TIK9022 - Economics of Innovation
The field of innovation studies largely originated because innovation was ignored by mainstream economics and, arguably, social science more generally. Austrian-American economist Joseph Schumpeter was a key influence, both for economists trying to forge new and unconventional approaches to the understanding of the role of innovation in social and economic change, and for management scholars trying to address the same issue from the perspective of firms and managers. For example, the most important management thinker of the 20th century, Peter Drucker, stated that “it is becoming increasingly clear that it is Schumpeter [unlike Keynes, Smith and others] who will shape the thinking and inform the questions on economic policy for the rest of this century, if not for the next thirty or fifty years.” In the economics of innovation perspective, innovation and related concepts such as technological change, entrepreneurship, and research and development are seen as key factors in economic development and main targets for policy.
This course will look more closely at the central aspects of the economics of innovation at the micro, meso and macro level. What is the role of innovation for understanding differences in performance between firms, sectors and countries? How can innovation activities be measured and studied empirically? What are the factors that influence innovation? And how can policy contribute?
Confirmed lecturers for the Spring 2018 course include among others:
The students will become acquainted with classic as well as more recent perspectives on the economics of innovation, with a particular emphasis on topics that are central on the research agenda today. They will also learn about relevant data and methods. The aim is that the course should be a useful input to the students’ own PhD work. The course will be designed as a combination of lectures, workshops and group discussions.
We do not assume that students are economists or have an intimate familiarity with economics. On the contrary, this course should constitute a good introduction to economic perspectives for innovation PhD students more broadly.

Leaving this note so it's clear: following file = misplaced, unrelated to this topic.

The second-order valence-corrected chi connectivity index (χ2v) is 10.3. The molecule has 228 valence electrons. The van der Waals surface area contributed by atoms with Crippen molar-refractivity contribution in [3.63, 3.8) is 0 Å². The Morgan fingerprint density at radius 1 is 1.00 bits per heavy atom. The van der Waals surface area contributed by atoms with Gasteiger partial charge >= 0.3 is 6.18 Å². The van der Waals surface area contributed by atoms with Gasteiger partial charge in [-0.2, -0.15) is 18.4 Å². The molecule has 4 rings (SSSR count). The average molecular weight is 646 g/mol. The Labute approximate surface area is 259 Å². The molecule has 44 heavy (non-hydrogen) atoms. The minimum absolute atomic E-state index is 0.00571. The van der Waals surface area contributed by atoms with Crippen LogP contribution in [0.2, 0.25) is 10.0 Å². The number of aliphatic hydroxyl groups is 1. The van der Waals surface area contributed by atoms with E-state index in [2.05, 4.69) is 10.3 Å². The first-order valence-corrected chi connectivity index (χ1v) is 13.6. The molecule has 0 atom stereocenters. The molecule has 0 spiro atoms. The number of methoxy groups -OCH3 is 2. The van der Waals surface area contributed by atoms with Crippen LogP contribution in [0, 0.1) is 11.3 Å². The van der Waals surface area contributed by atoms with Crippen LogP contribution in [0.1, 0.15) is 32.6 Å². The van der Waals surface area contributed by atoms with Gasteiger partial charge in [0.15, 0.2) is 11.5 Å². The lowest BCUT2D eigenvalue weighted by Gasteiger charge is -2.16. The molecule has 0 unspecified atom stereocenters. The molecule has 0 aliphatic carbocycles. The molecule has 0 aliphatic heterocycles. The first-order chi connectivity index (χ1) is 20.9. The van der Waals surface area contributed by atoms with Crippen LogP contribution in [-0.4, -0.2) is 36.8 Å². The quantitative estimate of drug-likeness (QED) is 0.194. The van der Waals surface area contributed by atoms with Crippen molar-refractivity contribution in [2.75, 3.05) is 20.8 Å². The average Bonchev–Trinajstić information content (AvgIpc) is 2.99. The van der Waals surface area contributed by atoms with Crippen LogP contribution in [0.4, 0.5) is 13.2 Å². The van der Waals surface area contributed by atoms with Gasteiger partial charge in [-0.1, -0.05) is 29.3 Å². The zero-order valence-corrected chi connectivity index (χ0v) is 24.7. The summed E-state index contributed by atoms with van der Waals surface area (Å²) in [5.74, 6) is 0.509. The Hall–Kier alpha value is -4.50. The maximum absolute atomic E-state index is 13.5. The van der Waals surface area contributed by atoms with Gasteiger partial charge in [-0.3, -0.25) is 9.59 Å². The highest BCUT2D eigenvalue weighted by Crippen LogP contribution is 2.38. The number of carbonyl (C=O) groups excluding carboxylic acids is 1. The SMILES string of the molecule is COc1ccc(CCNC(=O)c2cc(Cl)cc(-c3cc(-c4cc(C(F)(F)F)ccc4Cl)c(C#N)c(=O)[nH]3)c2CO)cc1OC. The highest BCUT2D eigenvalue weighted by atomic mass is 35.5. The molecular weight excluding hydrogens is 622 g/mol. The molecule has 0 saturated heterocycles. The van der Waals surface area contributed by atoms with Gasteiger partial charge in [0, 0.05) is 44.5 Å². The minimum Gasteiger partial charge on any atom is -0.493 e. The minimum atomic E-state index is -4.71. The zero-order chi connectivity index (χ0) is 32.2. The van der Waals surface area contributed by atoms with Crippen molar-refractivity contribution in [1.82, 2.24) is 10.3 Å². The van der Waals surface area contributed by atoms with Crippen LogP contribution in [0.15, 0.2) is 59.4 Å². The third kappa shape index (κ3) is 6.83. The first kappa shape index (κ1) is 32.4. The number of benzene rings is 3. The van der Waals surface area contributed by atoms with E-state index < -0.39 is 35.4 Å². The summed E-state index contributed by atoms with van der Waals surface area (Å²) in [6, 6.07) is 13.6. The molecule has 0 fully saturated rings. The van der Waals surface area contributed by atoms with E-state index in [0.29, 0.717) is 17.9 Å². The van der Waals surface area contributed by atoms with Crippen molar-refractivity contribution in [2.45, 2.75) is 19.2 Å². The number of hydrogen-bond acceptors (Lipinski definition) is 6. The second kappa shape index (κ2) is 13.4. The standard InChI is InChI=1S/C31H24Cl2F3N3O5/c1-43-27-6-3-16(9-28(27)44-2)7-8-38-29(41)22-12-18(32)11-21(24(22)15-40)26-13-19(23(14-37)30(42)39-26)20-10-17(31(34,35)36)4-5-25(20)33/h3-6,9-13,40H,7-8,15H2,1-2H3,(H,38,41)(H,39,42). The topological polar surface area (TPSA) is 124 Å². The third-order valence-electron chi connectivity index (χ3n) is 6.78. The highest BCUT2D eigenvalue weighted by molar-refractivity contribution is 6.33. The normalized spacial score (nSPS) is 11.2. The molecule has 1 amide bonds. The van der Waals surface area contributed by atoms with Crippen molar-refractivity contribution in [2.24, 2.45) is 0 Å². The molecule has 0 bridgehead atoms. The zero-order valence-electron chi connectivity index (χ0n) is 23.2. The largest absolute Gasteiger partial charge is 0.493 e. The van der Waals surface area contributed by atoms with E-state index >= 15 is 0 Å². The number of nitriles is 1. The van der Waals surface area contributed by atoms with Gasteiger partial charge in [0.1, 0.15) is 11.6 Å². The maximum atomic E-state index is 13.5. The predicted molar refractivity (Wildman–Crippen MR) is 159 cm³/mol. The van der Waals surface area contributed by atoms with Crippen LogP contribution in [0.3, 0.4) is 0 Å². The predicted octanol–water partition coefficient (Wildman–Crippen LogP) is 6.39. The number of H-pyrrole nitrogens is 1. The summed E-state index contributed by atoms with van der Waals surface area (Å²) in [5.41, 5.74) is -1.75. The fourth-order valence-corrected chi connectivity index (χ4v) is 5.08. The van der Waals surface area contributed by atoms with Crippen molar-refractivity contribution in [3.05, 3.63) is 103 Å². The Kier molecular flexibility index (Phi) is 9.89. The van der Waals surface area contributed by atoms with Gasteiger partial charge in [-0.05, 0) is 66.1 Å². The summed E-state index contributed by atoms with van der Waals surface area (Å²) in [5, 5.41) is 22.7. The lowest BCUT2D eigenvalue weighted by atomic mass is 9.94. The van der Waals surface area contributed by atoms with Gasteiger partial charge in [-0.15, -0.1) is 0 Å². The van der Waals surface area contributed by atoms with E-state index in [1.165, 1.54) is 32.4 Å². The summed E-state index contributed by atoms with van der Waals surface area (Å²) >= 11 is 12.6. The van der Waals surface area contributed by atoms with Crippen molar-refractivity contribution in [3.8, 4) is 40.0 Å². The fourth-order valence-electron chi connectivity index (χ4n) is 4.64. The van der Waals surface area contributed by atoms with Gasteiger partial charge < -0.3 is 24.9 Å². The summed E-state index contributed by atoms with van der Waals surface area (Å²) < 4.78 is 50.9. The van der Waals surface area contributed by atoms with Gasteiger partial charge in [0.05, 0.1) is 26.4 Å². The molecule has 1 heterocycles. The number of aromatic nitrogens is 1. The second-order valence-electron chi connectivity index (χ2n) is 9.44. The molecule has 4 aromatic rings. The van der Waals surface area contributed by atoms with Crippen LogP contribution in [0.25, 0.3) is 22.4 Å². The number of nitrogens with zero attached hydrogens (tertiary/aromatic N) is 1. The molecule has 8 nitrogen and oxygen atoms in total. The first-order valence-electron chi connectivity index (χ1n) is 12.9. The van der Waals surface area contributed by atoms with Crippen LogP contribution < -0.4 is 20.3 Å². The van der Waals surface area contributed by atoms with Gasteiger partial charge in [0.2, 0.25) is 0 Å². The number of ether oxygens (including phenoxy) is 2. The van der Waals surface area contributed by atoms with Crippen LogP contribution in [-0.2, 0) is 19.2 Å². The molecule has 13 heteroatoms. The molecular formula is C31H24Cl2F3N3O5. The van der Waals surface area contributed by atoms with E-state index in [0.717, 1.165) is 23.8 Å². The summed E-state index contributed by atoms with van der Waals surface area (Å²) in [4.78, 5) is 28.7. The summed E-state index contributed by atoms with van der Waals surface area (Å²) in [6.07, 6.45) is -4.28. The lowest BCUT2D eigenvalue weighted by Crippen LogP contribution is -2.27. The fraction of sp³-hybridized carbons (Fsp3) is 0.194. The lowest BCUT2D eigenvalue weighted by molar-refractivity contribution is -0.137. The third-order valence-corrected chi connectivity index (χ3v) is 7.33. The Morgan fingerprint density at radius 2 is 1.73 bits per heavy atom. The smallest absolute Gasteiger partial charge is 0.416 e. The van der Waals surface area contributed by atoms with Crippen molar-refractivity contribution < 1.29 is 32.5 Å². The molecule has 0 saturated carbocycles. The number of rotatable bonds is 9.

Admission to a PhD programme is required for participation in this course, preferably in one of the NORSI partner institutions. Other candidates can be accepted by application to the course coordinator.
Applicants are to submit
- the application form
- a short outline of their PhD project
- a letter of confirmation regarding candidacy within a PhD programme.
Deadline: February 1st 2018.
Please submit your application via email to: email@example.com
Formal prerequisite knowledge
Admission to a PhD programme is required for participation in this course, preferably in one of the NORSI partner institutions.
All students will be expected to read the course literature before attending. They will also be required to participate actively in discussions and group work.
8 credit points correspond to 8 work weeks, which includes preparation, reading and writing of exam essay.
A detailed course plan will be made available for download.
A term paper of 15 to 20 pages is required in addition to active participation during the course week. Deadline for submission: August 15th 2018.
Language of examination
The examination text is given in English, and you submit your response in English.
Grades are awarded on a pass/fail scale. Read more about the grading system.